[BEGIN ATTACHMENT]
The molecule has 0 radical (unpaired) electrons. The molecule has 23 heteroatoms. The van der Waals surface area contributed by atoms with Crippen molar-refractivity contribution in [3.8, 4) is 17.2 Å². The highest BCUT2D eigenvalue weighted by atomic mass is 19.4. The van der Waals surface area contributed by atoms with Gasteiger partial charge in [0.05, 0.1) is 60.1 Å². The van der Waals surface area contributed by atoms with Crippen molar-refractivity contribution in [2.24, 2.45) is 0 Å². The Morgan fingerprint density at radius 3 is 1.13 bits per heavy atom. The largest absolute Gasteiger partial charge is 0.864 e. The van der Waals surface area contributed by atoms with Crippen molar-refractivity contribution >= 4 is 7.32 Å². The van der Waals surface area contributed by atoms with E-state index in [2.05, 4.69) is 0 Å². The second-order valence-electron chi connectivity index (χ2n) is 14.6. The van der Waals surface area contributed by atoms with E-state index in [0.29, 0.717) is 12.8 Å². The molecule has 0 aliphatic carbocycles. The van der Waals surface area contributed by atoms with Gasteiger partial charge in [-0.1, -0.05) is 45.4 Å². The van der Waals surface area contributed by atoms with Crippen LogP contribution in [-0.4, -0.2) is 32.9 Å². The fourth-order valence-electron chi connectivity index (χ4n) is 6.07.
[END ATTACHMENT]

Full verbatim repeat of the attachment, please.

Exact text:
The molecule has 0 radical (unpaired) electrons. The molecule has 23 heteroatoms. The van der Waals surface area contributed by atoms with Crippen molar-refractivity contribution in [3.8, 4) is 17.2 Å². The highest BCUT2D eigenvalue weighted by atomic mass is 19.4. The van der Waals surface area contributed by atoms with Gasteiger partial charge in [0.05, 0.1) is 60.1 Å². The van der Waals surface area contributed by atoms with Crippen molar-refractivity contribution in [2.24, 2.45) is 0 Å². The Morgan fingerprint density at radius 3 is 1.13 bits per heavy atom. The largest absolute Gasteiger partial charge is 0.864 e. The van der Waals surface area contributed by atoms with Crippen molar-refractivity contribution >= 4 is 7.32 Å². The van der Waals surface area contributed by atoms with E-state index in [2.05, 4.69) is 0 Å². The second-order valence-electron chi connectivity index (χ2n) is 14.6. The van der Waals surface area contributed by atoms with E-state index in [0.29, 0.717) is 12.8 Å². The molecule has 0 aliphatic carbocycles. The van der Waals surface area contributed by atoms with Gasteiger partial charge in [-0.1, -0.05) is 45.4 Å². The van der Waals surface area contributed by atoms with Crippen LogP contribution in [-0.4, -0.2) is 32.9 Å². The fourth-order valence-electron chi connectivity index (χ4n) is 6.07.